Thirty-seven years on from her 1975 debut Horses (a first album so astonishing that even now it stands as a benchmark for everything she has done since), and eight years after her last album of all-new original material, Patti Smith’s voice is still haunting and hypnotically sexy.
Her sense of drama remains intact and her poetic vision still alight, though now it glows where once it blazed. Her music still features guitarist Lenny Kaye and drummer Jay Dee Daugherty, both of whom were around for the beginning of her recorded ride, and who co-produced the album with Ms Smith, along with bassist/pianist Tony Shanahan.
It’s much of a muchness throughout: mostly medium-paced, albeit still piano-driven and guitar-spiked, with Smith herself making the bulk of the running. Inspirations and dedications range from Johnny Depp (Nine) and Maria Schneider (of Last Tango In Paris fame) on Maria, to Amy Winehouse (This Is The Girl) and the Holy Roman Emperor Constantine. Then there are Russian cultural legends like film director Andrei Tarkovsky (Tarkovsky (The Second Stop Is Jupiter)) and authors Mikhail Bulgakov (Banga – the name of a dog in his classic novel The Master And Margarita) and Nikolai Gogol (April Fool).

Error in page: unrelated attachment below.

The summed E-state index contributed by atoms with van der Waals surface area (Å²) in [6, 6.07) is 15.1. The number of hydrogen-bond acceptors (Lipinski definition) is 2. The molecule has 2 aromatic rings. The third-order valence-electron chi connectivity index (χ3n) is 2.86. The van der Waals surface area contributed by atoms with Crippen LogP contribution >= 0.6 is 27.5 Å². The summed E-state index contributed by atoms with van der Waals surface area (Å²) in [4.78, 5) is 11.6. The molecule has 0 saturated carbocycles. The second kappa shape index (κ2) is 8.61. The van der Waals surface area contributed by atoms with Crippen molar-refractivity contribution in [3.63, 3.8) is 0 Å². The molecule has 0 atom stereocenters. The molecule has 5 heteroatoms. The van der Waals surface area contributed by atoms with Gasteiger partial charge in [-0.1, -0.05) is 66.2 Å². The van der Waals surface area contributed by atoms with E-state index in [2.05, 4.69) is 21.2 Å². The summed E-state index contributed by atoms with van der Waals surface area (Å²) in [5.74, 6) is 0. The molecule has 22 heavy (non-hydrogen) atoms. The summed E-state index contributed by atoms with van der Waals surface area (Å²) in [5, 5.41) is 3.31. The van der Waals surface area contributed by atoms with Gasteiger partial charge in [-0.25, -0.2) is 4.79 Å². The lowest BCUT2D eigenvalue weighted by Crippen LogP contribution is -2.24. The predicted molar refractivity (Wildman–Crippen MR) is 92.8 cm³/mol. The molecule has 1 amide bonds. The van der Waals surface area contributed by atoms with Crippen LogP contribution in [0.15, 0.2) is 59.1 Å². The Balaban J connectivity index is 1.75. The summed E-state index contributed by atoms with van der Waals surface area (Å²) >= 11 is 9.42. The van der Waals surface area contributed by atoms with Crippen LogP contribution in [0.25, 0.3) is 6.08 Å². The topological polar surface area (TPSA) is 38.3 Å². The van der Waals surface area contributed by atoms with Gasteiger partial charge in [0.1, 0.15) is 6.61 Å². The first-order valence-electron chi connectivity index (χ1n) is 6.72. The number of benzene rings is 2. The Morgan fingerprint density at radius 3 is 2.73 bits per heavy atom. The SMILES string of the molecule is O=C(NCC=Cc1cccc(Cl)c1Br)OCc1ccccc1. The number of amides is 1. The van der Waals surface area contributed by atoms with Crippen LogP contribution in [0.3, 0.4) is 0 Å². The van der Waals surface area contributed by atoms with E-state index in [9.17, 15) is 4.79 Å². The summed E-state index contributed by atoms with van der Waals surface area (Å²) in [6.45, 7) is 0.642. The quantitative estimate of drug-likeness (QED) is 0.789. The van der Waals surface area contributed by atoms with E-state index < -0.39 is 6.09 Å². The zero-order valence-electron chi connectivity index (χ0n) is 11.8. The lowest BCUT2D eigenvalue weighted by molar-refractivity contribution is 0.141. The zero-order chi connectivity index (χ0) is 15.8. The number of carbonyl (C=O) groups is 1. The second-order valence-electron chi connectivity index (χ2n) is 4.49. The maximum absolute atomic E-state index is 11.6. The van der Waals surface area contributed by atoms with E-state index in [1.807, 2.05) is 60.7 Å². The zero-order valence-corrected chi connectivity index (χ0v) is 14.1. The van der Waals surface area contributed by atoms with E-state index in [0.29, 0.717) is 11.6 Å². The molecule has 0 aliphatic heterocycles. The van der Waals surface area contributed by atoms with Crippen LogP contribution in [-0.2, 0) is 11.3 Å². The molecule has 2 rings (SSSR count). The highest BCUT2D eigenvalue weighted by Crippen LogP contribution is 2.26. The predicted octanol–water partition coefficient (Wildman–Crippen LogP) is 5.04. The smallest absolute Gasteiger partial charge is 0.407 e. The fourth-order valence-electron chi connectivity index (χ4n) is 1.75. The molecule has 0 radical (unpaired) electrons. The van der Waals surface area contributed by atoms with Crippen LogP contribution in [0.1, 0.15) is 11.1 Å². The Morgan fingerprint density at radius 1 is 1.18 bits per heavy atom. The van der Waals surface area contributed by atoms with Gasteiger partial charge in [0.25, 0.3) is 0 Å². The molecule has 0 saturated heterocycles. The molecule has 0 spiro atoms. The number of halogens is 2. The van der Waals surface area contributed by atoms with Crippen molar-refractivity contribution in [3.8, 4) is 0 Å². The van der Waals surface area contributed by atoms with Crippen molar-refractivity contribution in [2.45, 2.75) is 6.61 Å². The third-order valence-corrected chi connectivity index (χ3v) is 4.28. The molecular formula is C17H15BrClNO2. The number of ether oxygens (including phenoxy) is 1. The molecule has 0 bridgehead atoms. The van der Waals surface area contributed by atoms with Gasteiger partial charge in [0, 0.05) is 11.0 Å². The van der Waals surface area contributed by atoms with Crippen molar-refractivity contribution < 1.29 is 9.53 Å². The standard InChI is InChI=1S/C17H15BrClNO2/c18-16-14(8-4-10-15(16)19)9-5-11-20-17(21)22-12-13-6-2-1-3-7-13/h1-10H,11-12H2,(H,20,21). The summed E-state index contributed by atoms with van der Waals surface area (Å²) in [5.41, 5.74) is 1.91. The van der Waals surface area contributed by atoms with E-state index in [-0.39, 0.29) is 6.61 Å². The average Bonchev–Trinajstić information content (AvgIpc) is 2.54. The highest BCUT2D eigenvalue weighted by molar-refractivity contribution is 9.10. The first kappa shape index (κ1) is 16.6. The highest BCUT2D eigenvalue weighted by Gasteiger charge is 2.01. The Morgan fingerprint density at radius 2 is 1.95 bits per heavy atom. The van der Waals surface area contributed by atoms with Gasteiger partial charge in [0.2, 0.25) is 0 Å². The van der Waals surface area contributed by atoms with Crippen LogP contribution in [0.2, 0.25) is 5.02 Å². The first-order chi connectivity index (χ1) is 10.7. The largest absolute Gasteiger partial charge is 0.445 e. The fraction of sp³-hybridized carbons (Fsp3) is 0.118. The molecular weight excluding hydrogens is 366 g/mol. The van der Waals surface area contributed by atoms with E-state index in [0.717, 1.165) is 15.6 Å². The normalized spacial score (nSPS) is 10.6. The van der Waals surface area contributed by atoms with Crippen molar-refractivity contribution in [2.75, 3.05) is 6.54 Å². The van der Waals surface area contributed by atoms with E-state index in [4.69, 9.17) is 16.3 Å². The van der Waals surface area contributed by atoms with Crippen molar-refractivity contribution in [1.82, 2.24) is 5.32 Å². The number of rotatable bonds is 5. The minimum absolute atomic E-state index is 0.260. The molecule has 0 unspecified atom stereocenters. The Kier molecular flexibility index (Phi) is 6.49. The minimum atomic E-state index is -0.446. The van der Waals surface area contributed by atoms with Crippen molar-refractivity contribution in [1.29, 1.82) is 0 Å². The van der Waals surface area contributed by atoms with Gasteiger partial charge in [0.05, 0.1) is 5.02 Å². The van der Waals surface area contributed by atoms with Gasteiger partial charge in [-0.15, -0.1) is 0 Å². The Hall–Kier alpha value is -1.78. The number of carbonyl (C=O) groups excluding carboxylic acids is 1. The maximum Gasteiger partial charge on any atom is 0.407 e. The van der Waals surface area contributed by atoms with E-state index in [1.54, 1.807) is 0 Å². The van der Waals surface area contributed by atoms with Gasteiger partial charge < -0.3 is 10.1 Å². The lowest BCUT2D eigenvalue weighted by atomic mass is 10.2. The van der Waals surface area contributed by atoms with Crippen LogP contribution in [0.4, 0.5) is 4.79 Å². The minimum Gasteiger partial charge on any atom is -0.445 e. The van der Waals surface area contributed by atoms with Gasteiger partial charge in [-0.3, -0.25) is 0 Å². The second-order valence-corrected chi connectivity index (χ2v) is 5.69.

Other inspirations include Amerigo Vespucci (after whom a certain Very Big Country is named, as well as the opening track) and the tragic Japanese earthquake (Fuji-San). Smith is rarely more mesmeric than on the twistily modal Mosaic, with its elegantly sinisterly droning Kaye guitar, the latter also sterling on the remorselessly intensifying Constantine’s Dream.
The album’s sole cover is its closer: a solemn reading of Neil Young’s After The Goldrush, performed absolutely straight apart from the addition of a children’s choir and a chilling shift to _‘look at Mother Nature on the run/in the 21st century’. _
Studio guests include Tom Verlaine, adding guitar to April Fool, and Patti’s kids Jess Paris (piano) and Jackson Smith (guitar). The ensemble returned to the scene of their original crime by recording at Jimi Hendrix’s Electric Lady studio, where Horses was cut.
As a spearhead of the original back-in-the-day CBGB posse, Patti Smith made a unique and lasting contribution to this thing we still call rock’n’roll – and she’s still making it. This is a way better than honourable addition to an already impressive body of work.